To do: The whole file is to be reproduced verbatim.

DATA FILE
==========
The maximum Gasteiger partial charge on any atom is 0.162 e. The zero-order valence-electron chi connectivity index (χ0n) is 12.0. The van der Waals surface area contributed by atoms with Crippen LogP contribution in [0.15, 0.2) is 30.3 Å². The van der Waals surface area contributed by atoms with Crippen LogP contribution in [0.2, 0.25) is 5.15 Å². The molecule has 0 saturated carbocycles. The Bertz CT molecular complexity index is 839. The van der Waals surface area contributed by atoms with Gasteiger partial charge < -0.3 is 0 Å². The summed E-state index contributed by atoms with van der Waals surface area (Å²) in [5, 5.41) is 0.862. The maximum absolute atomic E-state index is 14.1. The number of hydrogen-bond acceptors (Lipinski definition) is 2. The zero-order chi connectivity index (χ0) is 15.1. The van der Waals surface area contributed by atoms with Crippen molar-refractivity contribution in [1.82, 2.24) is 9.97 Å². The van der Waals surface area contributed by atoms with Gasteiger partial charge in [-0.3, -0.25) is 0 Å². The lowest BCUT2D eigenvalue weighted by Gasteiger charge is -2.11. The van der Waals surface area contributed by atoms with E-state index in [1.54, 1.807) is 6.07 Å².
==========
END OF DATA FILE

The maximum Gasteiger partial charge on any atom is 0.162 e. The zero-order valence-electron chi connectivity index (χ0n) is 12.0. The van der Waals surface area contributed by atoms with Crippen LogP contribution in [0.15, 0.2) is 30.3 Å². The van der Waals surface area contributed by atoms with Crippen LogP contribution in [0.2, 0.25) is 5.15 Å². The molecule has 0 saturated carbocycles. The Bertz CT molecular complexity index is 839. The van der Waals surface area contributed by atoms with Gasteiger partial charge < -0.3 is 0 Å². The summed E-state index contributed by atoms with van der Waals surface area (Å²) in [5, 5.41) is 0.862. The maximum absolute atomic E-state index is 14.1. The number of hydrogen-bond acceptors (Lipinski definition) is 2. The zero-order chi connectivity index (χ0) is 15.1. The van der Waals surface area contributed by atoms with Crippen molar-refractivity contribution in [1.82, 2.24) is 9.97 Å². The van der Waals surface area contributed by atoms with Gasteiger partial charge in [-0.3, -0.25) is 0 Å². The lowest BCUT2D eigenvalue weighted by Gasteiger charge is -2.11. The van der Waals surface area contributed by atoms with E-state index in [1.54, 1.807) is 6.07 Å².